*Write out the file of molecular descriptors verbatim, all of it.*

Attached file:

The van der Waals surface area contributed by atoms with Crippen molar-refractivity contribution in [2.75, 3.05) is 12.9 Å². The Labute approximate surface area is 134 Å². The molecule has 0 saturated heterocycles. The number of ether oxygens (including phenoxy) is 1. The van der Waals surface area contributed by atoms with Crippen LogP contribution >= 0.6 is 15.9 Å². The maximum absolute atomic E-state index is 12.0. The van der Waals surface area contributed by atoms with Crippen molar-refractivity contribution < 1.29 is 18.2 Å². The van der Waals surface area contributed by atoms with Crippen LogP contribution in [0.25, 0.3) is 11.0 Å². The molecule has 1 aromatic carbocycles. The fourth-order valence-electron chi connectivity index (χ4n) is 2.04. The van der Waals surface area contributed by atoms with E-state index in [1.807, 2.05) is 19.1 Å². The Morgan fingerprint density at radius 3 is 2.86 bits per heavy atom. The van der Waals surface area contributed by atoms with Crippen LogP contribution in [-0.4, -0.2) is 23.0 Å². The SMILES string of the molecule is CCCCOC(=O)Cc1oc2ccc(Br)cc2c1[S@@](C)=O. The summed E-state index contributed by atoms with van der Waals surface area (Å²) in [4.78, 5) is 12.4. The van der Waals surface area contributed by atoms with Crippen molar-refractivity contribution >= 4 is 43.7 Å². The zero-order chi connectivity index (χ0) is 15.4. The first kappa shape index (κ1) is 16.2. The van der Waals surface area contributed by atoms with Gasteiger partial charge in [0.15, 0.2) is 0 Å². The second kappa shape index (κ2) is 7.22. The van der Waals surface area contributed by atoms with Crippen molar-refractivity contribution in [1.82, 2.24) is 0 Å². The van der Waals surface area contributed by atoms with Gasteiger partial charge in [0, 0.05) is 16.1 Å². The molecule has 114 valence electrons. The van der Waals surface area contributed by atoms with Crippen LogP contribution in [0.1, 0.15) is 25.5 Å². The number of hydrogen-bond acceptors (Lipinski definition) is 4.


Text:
The van der Waals surface area contributed by atoms with Crippen molar-refractivity contribution in [2.75, 3.05) is 12.9 Å². The Labute approximate surface area is 134 Å². The molecule has 0 saturated heterocycles. The number of ether oxygens (including phenoxy) is 1. The van der Waals surface area contributed by atoms with Crippen LogP contribution >= 0.6 is 15.9 Å². The maximum absolute atomic E-state index is 12.0. The van der Waals surface area contributed by atoms with Crippen molar-refractivity contribution < 1.29 is 18.2 Å². The van der Waals surface area contributed by atoms with Crippen LogP contribution in [0.25, 0.3) is 11.0 Å². The molecule has 1 aromatic carbocycles. The fourth-order valence-electron chi connectivity index (χ4n) is 2.04. The van der Waals surface area contributed by atoms with E-state index in [1.807, 2.05) is 19.1 Å². The Morgan fingerprint density at radius 3 is 2.86 bits per heavy atom. The van der Waals surface area contributed by atoms with Crippen LogP contribution in [-0.4, -0.2) is 23.0 Å². The SMILES string of the molecule is CCCCOC(=O)Cc1oc2ccc(Br)cc2c1[S@@](C)=O. The summed E-state index contributed by atoms with van der Waals surface area (Å²) in [4.78, 5) is 12.4. The van der Waals surface area contributed by atoms with Crippen molar-refractivity contribution >= 4 is 43.7 Å². The zero-order chi connectivity index (χ0) is 15.4. The first kappa shape index (κ1) is 16.2. The van der Waals surface area contributed by atoms with Gasteiger partial charge in [0.15, 0.2) is 0 Å². The second kappa shape index (κ2) is 7.22. The van der Waals surface area contributed by atoms with Crippen molar-refractivity contribution in [1.82, 2.24) is 0 Å². The van der Waals surface area contributed by atoms with Gasteiger partial charge in [0, 0.05) is 16.1 Å². The molecule has 114 valence electrons. The van der Waals surface area contributed by atoms with Crippen LogP contribution in [0.1, 0.15) is 25.5 Å². The number of hydrogen-bond acceptors (Lipinski definition) is 4.